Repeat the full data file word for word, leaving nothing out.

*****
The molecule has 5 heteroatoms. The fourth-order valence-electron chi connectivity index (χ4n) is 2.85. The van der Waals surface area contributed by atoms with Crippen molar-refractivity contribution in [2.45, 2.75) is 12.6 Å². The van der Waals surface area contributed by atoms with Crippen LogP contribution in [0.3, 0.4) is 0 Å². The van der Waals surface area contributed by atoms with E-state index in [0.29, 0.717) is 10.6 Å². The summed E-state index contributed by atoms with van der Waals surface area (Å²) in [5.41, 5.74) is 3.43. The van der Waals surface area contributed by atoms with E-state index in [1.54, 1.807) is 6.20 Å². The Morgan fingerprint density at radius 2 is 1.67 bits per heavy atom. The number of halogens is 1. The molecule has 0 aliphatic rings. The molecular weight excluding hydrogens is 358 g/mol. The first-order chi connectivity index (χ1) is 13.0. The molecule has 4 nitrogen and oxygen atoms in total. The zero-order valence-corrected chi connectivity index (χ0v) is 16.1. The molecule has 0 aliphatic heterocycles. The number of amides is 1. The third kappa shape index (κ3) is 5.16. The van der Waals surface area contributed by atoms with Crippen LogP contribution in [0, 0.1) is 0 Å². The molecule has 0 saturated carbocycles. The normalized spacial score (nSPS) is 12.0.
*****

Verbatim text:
The molecule has 5 heteroatoms. The fourth-order valence-electron chi connectivity index (χ4n) is 2.85. The van der Waals surface area contributed by atoms with Crippen molar-refractivity contribution in [2.45, 2.75) is 12.6 Å². The van der Waals surface area contributed by atoms with Crippen LogP contribution in [0.3, 0.4) is 0 Å². The van der Waals surface area contributed by atoms with E-state index in [0.29, 0.717) is 10.6 Å². The summed E-state index contributed by atoms with van der Waals surface area (Å²) in [5.41, 5.74) is 3.43. The van der Waals surface area contributed by atoms with E-state index in [1.54, 1.807) is 6.20 Å². The Morgan fingerprint density at radius 2 is 1.67 bits per heavy atom. The number of halogens is 1. The molecule has 0 aliphatic rings. The molecular weight excluding hydrogens is 358 g/mol. The first-order chi connectivity index (χ1) is 13.0. The molecule has 4 nitrogen and oxygen atoms in total. The zero-order valence-corrected chi connectivity index (χ0v) is 16.1. The molecule has 0 aliphatic heterocycles. The number of amides is 1. The third kappa shape index (κ3) is 5.16. The van der Waals surface area contributed by atoms with Crippen LogP contribution in [0, 0.1) is 0 Å². The molecule has 0 saturated carbocycles. The normalized spacial score (nSPS) is 12.0.